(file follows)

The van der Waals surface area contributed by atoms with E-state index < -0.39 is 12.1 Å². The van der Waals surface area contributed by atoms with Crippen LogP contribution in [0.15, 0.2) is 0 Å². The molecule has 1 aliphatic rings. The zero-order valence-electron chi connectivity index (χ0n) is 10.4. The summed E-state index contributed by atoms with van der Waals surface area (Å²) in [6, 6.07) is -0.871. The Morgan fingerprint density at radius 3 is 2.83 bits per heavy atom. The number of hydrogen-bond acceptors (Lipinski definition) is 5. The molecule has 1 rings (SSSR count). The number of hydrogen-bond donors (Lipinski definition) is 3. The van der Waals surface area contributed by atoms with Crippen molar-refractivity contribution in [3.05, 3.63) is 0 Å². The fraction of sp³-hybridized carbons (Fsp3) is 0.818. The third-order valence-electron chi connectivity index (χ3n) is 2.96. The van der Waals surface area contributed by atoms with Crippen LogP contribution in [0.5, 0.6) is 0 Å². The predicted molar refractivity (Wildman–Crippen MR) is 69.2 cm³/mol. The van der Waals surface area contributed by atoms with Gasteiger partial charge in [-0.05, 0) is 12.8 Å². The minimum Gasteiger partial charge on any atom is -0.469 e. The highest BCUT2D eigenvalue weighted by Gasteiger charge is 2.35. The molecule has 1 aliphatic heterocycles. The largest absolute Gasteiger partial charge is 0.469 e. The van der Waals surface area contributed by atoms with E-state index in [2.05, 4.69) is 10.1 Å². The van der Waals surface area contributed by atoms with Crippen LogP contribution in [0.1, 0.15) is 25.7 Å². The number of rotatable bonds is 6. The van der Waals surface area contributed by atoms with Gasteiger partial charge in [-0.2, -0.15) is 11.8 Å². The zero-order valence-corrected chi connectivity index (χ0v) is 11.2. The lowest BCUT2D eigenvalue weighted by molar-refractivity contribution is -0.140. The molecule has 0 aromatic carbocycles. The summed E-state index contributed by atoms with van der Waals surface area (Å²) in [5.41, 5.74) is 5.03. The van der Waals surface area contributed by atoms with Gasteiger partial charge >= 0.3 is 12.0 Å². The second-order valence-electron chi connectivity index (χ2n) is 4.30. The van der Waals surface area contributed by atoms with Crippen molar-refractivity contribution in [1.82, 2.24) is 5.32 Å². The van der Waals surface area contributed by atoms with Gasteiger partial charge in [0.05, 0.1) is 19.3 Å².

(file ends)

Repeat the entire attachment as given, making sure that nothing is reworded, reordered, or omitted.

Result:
The van der Waals surface area contributed by atoms with E-state index < -0.39 is 12.1 Å². The van der Waals surface area contributed by atoms with Crippen LogP contribution in [0.15, 0.2) is 0 Å². The molecule has 1 aliphatic rings. The zero-order valence-electron chi connectivity index (χ0n) is 10.4. The summed E-state index contributed by atoms with van der Waals surface area (Å²) in [6, 6.07) is -0.871. The Morgan fingerprint density at radius 3 is 2.83 bits per heavy atom. The number of hydrogen-bond acceptors (Lipinski definition) is 5. The molecule has 1 rings (SSSR count). The number of hydrogen-bond donors (Lipinski definition) is 3. The van der Waals surface area contributed by atoms with Crippen molar-refractivity contribution in [3.05, 3.63) is 0 Å². The fraction of sp³-hybridized carbons (Fsp3) is 0.818. The third-order valence-electron chi connectivity index (χ3n) is 2.96. The van der Waals surface area contributed by atoms with Crippen LogP contribution in [0.5, 0.6) is 0 Å². The predicted molar refractivity (Wildman–Crippen MR) is 69.2 cm³/mol. The van der Waals surface area contributed by atoms with Gasteiger partial charge in [-0.05, 0) is 12.8 Å². The minimum Gasteiger partial charge on any atom is -0.469 e. The highest BCUT2D eigenvalue weighted by Gasteiger charge is 2.35. The molecule has 1 aliphatic heterocycles. The largest absolute Gasteiger partial charge is 0.469 e. The van der Waals surface area contributed by atoms with E-state index in [2.05, 4.69) is 10.1 Å². The van der Waals surface area contributed by atoms with Crippen LogP contribution in [0.1, 0.15) is 25.7 Å². The number of rotatable bonds is 6. The van der Waals surface area contributed by atoms with Gasteiger partial charge in [-0.2, -0.15) is 11.8 Å². The zero-order valence-corrected chi connectivity index (χ0v) is 11.2. The lowest BCUT2D eigenvalue weighted by molar-refractivity contribution is -0.140. The molecule has 0 aromatic carbocycles. The summed E-state index contributed by atoms with van der Waals surface area (Å²) in [5.41, 5.74) is 5.03. The van der Waals surface area contributed by atoms with Gasteiger partial charge >= 0.3 is 12.0 Å². The second-order valence-electron chi connectivity index (χ2n) is 4.30. The van der Waals surface area contributed by atoms with Crippen molar-refractivity contribution in [1.82, 2.24) is 5.32 Å². The van der Waals surface area contributed by atoms with Gasteiger partial charge in [0.05, 0.1) is 19.3 Å².